However, despite the success of these campaigns elsewhere, Pennsylvania surprisingly still digs its heels in and refuses to move. That’s very frustrating for many people here.
Why is Pennsylvania not acting now?
Many people rightly feel that because of the well-publicized scandals here, Pennsylvania should have been one of the first states to introduce the window legislation.
In recent years, we have seen allegations of cover ups of rape and child sexual abuse by Catholic Church leaders, in the school system, and with the Jerry Sandusky case at Penn State.
Introducing the new legislation would not only allow victims to seek some measure of justice, but it would enhance the safety of our children – and what could be more important than that?
Nobody is too sure what the reason is for the delay in introducing new legislation to protect our children’s safety but, unfortunately, money seems to be trumping the pursuit of justice and safety here.
The financial interests of the Catholic Church and the insurance industry, looking after their own interests ahead of those of the public, appear to have been given priority and this needs to change.
While advocate groups continue to put pressure on the state to pass window legislation, so far it has fallen on deaf ears.
The recent case thrown out by the Pennsylvania Supreme Court against the Roman Catholic Diocese of Altoona-Johnstown has brought into sharp focus the need to continue fighting for change and the safety of our children in Pennsylvania.
In addition to the warning signs of abuse that a child may display, we should also be on the lookout for certain types of unsettling behavior in adults holding positions of responsibility with children.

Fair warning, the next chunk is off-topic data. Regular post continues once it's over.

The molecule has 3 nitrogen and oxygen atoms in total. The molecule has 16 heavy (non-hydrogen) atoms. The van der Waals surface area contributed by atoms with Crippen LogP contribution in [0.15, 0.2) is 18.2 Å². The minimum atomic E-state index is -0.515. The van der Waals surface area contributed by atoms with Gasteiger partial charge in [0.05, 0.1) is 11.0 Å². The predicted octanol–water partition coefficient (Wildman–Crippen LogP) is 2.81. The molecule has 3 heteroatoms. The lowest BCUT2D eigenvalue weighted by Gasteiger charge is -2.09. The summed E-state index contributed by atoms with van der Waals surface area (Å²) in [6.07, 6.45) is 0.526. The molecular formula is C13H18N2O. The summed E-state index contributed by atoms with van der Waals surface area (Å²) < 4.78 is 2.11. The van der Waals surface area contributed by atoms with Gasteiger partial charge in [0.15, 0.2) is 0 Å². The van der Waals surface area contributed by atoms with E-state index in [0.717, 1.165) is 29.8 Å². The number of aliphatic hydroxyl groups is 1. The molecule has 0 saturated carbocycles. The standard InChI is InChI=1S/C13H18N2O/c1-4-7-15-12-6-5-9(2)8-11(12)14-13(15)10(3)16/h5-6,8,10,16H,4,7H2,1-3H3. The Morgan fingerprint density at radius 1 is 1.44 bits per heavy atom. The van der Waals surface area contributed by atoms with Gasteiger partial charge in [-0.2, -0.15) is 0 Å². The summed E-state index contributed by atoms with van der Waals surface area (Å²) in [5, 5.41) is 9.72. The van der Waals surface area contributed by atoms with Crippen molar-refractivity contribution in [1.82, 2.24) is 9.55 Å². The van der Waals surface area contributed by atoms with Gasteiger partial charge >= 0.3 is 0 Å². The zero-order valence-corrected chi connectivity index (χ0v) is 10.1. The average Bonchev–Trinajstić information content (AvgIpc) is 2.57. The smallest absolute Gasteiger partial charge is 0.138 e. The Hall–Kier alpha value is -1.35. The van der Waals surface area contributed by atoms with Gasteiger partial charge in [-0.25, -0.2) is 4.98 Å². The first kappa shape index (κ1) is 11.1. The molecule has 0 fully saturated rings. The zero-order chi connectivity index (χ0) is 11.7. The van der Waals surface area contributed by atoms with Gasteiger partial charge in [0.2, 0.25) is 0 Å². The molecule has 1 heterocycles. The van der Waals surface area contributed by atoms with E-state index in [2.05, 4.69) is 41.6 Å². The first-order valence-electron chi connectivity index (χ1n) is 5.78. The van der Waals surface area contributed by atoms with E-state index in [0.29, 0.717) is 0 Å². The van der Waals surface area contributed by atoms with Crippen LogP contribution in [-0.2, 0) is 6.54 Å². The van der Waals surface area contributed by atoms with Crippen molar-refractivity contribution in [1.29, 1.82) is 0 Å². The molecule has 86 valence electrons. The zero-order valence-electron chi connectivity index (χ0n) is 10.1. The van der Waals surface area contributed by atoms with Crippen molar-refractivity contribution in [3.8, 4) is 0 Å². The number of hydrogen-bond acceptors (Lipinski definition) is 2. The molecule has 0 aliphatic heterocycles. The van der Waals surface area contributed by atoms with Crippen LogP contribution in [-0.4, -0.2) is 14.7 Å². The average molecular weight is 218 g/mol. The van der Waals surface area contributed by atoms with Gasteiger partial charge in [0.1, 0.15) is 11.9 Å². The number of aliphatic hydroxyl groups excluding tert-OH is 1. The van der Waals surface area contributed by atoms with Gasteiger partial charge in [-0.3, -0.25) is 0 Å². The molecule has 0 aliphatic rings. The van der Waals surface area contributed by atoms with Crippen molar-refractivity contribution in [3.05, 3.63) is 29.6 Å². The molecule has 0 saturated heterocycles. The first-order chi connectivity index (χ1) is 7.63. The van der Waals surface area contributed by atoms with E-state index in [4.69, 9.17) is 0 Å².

Again, many of the warning signs taken in isolation may be normal. If there is a range of factors present to make a parent or other caregiver feel uneasy about a person, it warrants further investigation.
Remember, over 90 percent of child sexual assault victims know the perpetrator and therefore are generally in positions of trust with the child.
Be wary of someone who
- Regularly crosses personal “boundaries” with your child
- Won’t take “no” for an answer
- Engages in touching children (even playful tickling or massage may be grooming behavior)
- Carries on unwanted behavior even after being asked to stop
- Forms a friendship that is not appropriate to the role they fill in the child’s life
- Finds opportunities to be alone with children
- Becomes a key “provider” in your child’s life – rides, overnight stays, etc.
- Gives a child gifts and excessive attention
- Comments on a child’s sexual development inappropriately
Parents and primary caregivers need to act on their instincts with their children. If someone is acting in a way around your child that makes you uncomfortable, investigate it. Watch for the warning signs of abuse, talk to your child and report any concerns to the relevant authorities if necessary.
If you need to contact the lawyers at Andreozzi & Foote, PC with information on a case involving child sexual abuse, all the information provided will be treated confidentially, including your identity. Start with a free and confidential consultation.